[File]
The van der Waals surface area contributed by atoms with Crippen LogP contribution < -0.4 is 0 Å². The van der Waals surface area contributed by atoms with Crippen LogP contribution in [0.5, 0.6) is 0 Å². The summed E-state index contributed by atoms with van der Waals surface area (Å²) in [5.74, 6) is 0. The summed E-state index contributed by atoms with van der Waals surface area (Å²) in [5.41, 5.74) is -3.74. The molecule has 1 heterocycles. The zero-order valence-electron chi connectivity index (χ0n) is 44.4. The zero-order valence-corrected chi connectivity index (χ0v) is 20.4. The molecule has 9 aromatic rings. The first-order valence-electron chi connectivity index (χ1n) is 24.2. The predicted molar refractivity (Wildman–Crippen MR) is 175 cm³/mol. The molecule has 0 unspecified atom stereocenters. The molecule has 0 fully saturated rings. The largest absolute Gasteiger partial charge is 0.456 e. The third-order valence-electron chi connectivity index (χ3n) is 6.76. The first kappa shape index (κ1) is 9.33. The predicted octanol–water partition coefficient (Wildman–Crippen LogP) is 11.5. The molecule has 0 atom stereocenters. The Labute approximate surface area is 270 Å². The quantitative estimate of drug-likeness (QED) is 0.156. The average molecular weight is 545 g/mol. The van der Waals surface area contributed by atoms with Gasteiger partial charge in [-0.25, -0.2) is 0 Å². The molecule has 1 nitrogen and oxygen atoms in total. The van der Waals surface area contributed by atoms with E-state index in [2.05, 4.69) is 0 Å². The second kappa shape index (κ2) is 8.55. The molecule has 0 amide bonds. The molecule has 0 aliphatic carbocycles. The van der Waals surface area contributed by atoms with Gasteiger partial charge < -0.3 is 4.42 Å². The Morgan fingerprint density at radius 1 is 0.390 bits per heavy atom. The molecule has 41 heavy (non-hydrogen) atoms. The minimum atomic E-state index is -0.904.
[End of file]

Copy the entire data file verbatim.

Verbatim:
The van der Waals surface area contributed by atoms with Crippen LogP contribution < -0.4 is 0 Å². The van der Waals surface area contributed by atoms with Crippen LogP contribution in [0.5, 0.6) is 0 Å². The summed E-state index contributed by atoms with van der Waals surface area (Å²) in [5.74, 6) is 0. The summed E-state index contributed by atoms with van der Waals surface area (Å²) in [5.41, 5.74) is -3.74. The molecule has 1 heterocycles. The zero-order valence-electron chi connectivity index (χ0n) is 44.4. The zero-order valence-corrected chi connectivity index (χ0v) is 20.4. The molecule has 9 aromatic rings. The first-order valence-electron chi connectivity index (χ1n) is 24.2. The predicted molar refractivity (Wildman–Crippen MR) is 175 cm³/mol. The molecule has 0 unspecified atom stereocenters. The molecule has 0 fully saturated rings. The largest absolute Gasteiger partial charge is 0.456 e. The third-order valence-electron chi connectivity index (χ3n) is 6.76. The first kappa shape index (κ1) is 9.33. The predicted octanol–water partition coefficient (Wildman–Crippen LogP) is 11.5. The molecule has 0 atom stereocenters. The Labute approximate surface area is 270 Å². The quantitative estimate of drug-likeness (QED) is 0.156. The average molecular weight is 545 g/mol. The van der Waals surface area contributed by atoms with Gasteiger partial charge in [-0.25, -0.2) is 0 Å². The molecule has 1 nitrogen and oxygen atoms in total. The van der Waals surface area contributed by atoms with E-state index in [2.05, 4.69) is 0 Å². The second kappa shape index (κ2) is 8.55. The molecule has 0 amide bonds. The molecule has 0 aliphatic carbocycles. The van der Waals surface area contributed by atoms with Gasteiger partial charge < -0.3 is 4.42 Å². The Morgan fingerprint density at radius 1 is 0.390 bits per heavy atom. The molecule has 41 heavy (non-hydrogen) atoms. The minimum atomic E-state index is -0.904.